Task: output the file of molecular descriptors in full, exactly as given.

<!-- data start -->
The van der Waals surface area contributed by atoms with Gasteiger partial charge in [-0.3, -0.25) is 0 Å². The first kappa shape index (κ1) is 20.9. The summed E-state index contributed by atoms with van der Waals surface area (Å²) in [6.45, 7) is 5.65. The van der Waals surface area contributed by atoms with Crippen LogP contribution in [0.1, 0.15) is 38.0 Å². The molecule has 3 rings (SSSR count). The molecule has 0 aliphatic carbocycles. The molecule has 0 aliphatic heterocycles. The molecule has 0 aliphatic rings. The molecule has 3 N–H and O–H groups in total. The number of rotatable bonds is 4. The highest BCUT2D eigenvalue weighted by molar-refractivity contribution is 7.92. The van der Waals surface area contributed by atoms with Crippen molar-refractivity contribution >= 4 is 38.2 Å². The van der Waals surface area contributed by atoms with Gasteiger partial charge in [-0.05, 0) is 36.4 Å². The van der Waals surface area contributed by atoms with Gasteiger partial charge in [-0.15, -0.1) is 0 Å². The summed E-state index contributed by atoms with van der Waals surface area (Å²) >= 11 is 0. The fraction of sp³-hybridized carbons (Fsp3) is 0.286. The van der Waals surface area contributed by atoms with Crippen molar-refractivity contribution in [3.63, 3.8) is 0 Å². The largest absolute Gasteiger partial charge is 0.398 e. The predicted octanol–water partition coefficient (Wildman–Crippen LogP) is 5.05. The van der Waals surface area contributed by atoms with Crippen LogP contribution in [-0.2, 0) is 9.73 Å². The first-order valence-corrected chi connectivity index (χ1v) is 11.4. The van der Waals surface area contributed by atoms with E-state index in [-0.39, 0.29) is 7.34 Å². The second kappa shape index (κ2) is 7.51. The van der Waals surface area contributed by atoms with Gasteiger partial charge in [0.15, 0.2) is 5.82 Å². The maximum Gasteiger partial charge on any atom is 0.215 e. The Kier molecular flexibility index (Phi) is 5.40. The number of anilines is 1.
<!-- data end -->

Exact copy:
The van der Waals surface area contributed by atoms with Gasteiger partial charge in [-0.3, -0.25) is 0 Å². The first kappa shape index (κ1) is 20.9. The summed E-state index contributed by atoms with van der Waals surface area (Å²) in [6.45, 7) is 5.65. The van der Waals surface area contributed by atoms with Crippen LogP contribution in [0.1, 0.15) is 38.0 Å². The molecule has 3 rings (SSSR count). The molecule has 0 aliphatic carbocycles. The molecule has 0 aliphatic heterocycles. The molecule has 0 aliphatic rings. The molecule has 3 N–H and O–H groups in total. The number of rotatable bonds is 4. The highest BCUT2D eigenvalue weighted by molar-refractivity contribution is 7.92. The van der Waals surface area contributed by atoms with Crippen molar-refractivity contribution >= 4 is 38.2 Å². The van der Waals surface area contributed by atoms with Gasteiger partial charge in [-0.05, 0) is 36.4 Å². The van der Waals surface area contributed by atoms with Gasteiger partial charge in [-0.15, -0.1) is 0 Å². The summed E-state index contributed by atoms with van der Waals surface area (Å²) >= 11 is 0. The fraction of sp³-hybridized carbons (Fsp3) is 0.286. The van der Waals surface area contributed by atoms with Crippen molar-refractivity contribution in [3.63, 3.8) is 0 Å². The largest absolute Gasteiger partial charge is 0.398 e. The predicted octanol–water partition coefficient (Wildman–Crippen LogP) is 5.05. The van der Waals surface area contributed by atoms with Crippen LogP contribution in [-0.2, 0) is 9.73 Å². The first-order valence-corrected chi connectivity index (χ1v) is 11.4. The van der Waals surface area contributed by atoms with E-state index in [-0.39, 0.29) is 7.34 Å². The second kappa shape index (κ2) is 7.51. The van der Waals surface area contributed by atoms with Gasteiger partial charge in [0.15, 0.2) is 5.82 Å². The maximum Gasteiger partial charge on any atom is 0.215 e. The Kier molecular flexibility index (Phi) is 5.40. The number of anilines is 1.